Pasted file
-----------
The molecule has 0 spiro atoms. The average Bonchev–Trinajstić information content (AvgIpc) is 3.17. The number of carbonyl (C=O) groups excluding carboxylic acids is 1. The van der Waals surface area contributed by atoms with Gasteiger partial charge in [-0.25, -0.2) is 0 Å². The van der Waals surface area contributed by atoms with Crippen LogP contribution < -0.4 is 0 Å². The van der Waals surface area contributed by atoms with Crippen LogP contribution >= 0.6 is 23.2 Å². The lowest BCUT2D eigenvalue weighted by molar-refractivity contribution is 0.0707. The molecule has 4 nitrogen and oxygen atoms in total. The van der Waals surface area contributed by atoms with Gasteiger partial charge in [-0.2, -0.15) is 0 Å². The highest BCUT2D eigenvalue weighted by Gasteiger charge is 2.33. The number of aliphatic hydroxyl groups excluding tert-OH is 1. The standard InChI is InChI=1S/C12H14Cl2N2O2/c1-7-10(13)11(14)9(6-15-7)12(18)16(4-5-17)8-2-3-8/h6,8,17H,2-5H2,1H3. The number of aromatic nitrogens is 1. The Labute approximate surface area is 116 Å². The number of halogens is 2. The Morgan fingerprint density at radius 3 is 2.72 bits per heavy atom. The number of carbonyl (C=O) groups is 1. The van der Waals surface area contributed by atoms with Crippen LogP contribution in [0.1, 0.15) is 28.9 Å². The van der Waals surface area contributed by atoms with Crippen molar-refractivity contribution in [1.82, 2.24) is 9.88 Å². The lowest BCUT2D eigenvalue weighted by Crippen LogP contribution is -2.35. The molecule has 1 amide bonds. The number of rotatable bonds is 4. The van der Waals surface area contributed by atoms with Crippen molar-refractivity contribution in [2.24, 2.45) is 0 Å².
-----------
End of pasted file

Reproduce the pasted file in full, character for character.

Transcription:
The molecule has 0 spiro atoms. The average Bonchev–Trinajstić information content (AvgIpc) is 3.17. The number of carbonyl (C=O) groups excluding carboxylic acids is 1. The van der Waals surface area contributed by atoms with Gasteiger partial charge in [-0.25, -0.2) is 0 Å². The van der Waals surface area contributed by atoms with Crippen LogP contribution < -0.4 is 0 Å². The van der Waals surface area contributed by atoms with Crippen LogP contribution >= 0.6 is 23.2 Å². The lowest BCUT2D eigenvalue weighted by molar-refractivity contribution is 0.0707. The molecule has 4 nitrogen and oxygen atoms in total. The van der Waals surface area contributed by atoms with Gasteiger partial charge in [-0.2, -0.15) is 0 Å². The highest BCUT2D eigenvalue weighted by Gasteiger charge is 2.33. The number of aliphatic hydroxyl groups excluding tert-OH is 1. The standard InChI is InChI=1S/C12H14Cl2N2O2/c1-7-10(13)11(14)9(6-15-7)12(18)16(4-5-17)8-2-3-8/h6,8,17H,2-5H2,1H3. The number of aromatic nitrogens is 1. The Labute approximate surface area is 116 Å². The number of halogens is 2. The Morgan fingerprint density at radius 3 is 2.72 bits per heavy atom. The number of carbonyl (C=O) groups is 1. The van der Waals surface area contributed by atoms with Crippen LogP contribution in [0.1, 0.15) is 28.9 Å². The van der Waals surface area contributed by atoms with Crippen molar-refractivity contribution in [1.82, 2.24) is 9.88 Å². The lowest BCUT2D eigenvalue weighted by Crippen LogP contribution is -2.35. The molecule has 1 amide bonds. The number of rotatable bonds is 4. The van der Waals surface area contributed by atoms with Crippen molar-refractivity contribution in [2.24, 2.45) is 0 Å².